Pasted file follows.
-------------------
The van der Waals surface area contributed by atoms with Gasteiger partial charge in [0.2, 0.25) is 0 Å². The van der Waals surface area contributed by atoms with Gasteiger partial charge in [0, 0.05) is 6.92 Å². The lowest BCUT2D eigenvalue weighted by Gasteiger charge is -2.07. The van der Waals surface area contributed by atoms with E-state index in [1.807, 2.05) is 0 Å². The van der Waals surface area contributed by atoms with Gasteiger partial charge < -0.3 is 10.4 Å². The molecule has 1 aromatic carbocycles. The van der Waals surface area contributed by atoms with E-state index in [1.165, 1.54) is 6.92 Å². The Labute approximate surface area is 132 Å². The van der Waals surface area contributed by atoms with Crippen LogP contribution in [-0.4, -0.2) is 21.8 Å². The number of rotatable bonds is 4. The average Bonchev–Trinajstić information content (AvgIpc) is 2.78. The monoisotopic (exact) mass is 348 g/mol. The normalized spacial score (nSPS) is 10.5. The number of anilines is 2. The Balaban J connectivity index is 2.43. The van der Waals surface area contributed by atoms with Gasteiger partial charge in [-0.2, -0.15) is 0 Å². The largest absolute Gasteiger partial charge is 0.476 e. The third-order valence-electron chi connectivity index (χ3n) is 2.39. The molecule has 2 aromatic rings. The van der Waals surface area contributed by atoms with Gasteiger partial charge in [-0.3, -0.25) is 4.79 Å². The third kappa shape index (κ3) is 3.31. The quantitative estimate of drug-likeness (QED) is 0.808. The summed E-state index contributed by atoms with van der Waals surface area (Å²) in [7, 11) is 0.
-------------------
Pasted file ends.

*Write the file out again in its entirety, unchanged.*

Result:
The van der Waals surface area contributed by atoms with Gasteiger partial charge in [0.2, 0.25) is 0 Å². The van der Waals surface area contributed by atoms with Gasteiger partial charge in [0, 0.05) is 6.92 Å². The lowest BCUT2D eigenvalue weighted by Gasteiger charge is -2.07. The van der Waals surface area contributed by atoms with E-state index in [1.807, 2.05) is 0 Å². The van der Waals surface area contributed by atoms with Gasteiger partial charge < -0.3 is 10.4 Å². The molecule has 1 aromatic carbocycles. The van der Waals surface area contributed by atoms with E-state index in [1.165, 1.54) is 6.92 Å². The Labute approximate surface area is 132 Å². The van der Waals surface area contributed by atoms with Crippen LogP contribution in [-0.4, -0.2) is 21.8 Å². The number of rotatable bonds is 4. The average Bonchev–Trinajstić information content (AvgIpc) is 2.78. The monoisotopic (exact) mass is 348 g/mol. The normalized spacial score (nSPS) is 10.5. The number of anilines is 2. The Balaban J connectivity index is 2.43. The van der Waals surface area contributed by atoms with Gasteiger partial charge in [-0.2, -0.15) is 0 Å². The largest absolute Gasteiger partial charge is 0.476 e. The third-order valence-electron chi connectivity index (χ3n) is 2.39. The molecule has 2 aromatic rings. The van der Waals surface area contributed by atoms with Gasteiger partial charge in [-0.3, -0.25) is 4.79 Å². The third kappa shape index (κ3) is 3.31. The quantitative estimate of drug-likeness (QED) is 0.808. The summed E-state index contributed by atoms with van der Waals surface area (Å²) in [7, 11) is 0.